- “Out of the Ashes” – Marking the 50th anniversary of the Western Monroe Historical SocietyPosted 2 weeks ago
- Hilton Firemen’s Carnival changes dates, expands for 2015Posted 2 weeks ago
- C-C student receives local VFW Patriot’s Pen awardPosted 2 weeks ago
- Take a class – “Catch the Gardening Bug” series begins March 25Posted 4 weeks ago
- “Garden Talk” focuses on new plants for 2015Posted 1 month ago
- New High School Equivalency test availablePosted 2 months ago
- GCC offers tax filing helpPosted 2 months ago
- Applications for Preservation League’s Signature Grant Programs due by April 13Posted 2 months ago
Area sites recognized for historic significance
The Barge Canal Historic District and the Northstar History Center in Hamlin are among 28 sites around the state nominated June 13 to the State and National Registers of Historic Places.
According to a news release from the Office of Governor Andrew Cuomo, the Barge Canal Historic District includes the four historic branches of the state’s 20th century canal system: the Erie, Champlain, Oswego, and Cayuga-Seneca Canals – all much enlarged versions of waterways that were initially constructed during the 1820s. The district spans 450 miles over 18 counties and encompasses 23,000 acres.
“I commend the New York State Board of Historic Preservation for its nomination of the Barge Canal to be listed on the State and National Registers of Historic Places,” said Brian U. Stratton, Director of the New York State Canal Corporation. “All along New York’s canals are communities, both large and small, that share a sense of identity and common heritage that stems directly from the Canal System. These nominations give this marvel of American engineering its rightful place in history and further it as a mechanism for spurring tourism, economic growth and environmental restoration.”
The Erie Canal, first opened in 1825, was America’s most successful and influential manmade waterway, facilitating and shaping the course of settlement in the Northeast, Midwest, and Great Plains. The Erie Canal also connected the Atlantic Seaboard with territories west of the Appalachian Mountains and established New York City as the nation’s premier seaport and commercial center. New York’s canals were so successful, they were enlarged repeatedly during the 19th century to accommodate larger boats and increased traffic. The last and most ambitious enlargement from 1905-1918, resulted in the Barge Canal.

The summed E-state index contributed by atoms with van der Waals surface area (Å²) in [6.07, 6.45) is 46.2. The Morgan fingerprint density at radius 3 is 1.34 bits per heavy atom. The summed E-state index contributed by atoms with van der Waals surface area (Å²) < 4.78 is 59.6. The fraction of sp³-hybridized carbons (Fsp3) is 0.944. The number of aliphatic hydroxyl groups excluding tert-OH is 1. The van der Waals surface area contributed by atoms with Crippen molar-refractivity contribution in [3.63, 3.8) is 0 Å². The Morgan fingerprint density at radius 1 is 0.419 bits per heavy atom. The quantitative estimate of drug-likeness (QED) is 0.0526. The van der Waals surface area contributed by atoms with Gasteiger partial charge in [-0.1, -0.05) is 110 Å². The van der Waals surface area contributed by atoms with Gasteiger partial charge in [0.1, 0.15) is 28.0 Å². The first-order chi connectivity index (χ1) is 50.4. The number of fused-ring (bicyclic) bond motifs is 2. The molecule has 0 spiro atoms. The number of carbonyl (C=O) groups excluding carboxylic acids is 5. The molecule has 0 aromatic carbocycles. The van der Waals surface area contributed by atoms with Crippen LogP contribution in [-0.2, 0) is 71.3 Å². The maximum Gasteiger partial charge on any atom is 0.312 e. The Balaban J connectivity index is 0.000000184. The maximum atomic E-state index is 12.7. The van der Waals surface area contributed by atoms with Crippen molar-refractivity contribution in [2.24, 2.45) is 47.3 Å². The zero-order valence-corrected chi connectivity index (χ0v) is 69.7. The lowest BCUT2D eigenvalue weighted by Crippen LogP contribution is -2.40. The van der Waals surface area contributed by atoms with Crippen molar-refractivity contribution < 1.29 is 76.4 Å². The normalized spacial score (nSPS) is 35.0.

Documentation for the nomination of the Barge Canal was compiled over several years and included an inventory of more than 200 canal structures. The nomination was prepared by the Erie Canalway National Heritage Corridor, the National Park Service Heritage Documentation Program, and Canal Corporation in partnership with OPRHP.
“The Erie Canalway National Heritage Corridor was recognized as an iconic national treasure by Congress in 2000,” said Mike Caldwell, Regional Director of the National Park Service, Northeast Region. “Since then, the National Park Service has worked very closely with the State of New York and local communities to plan and implement preservation and revitalization opportunities. This historic district listing will further enhance the Erie Canalway’s stature as one of our nation’s greatest and most recognizable heritage assets.”
According to the Erie Canalway National Heritage Corridor, the benefits of listing the Barge Canal as a National Register Historic District include: further recognition and raising of the stature of the Canal System’s historical, engineering, and architectural significance to the state and nation, and increasing the visibility and marketing potential of the canal as a national and international tourism destination.
The Northstar History Center (School #11) in Hamlin is a rare, surviving mid-19th century rural school building which has served the community throughout its 170-year existence. It was built as a school in 1844 and was also used as a community center before becoming a local history center.
Once recommendations are approved by the state historic preservation officer, the properties are listed on the New York State Register of Historic Places. They are then nominated to the National Register of Historic Places where they are reviewed and, once approved, entered on the National Register.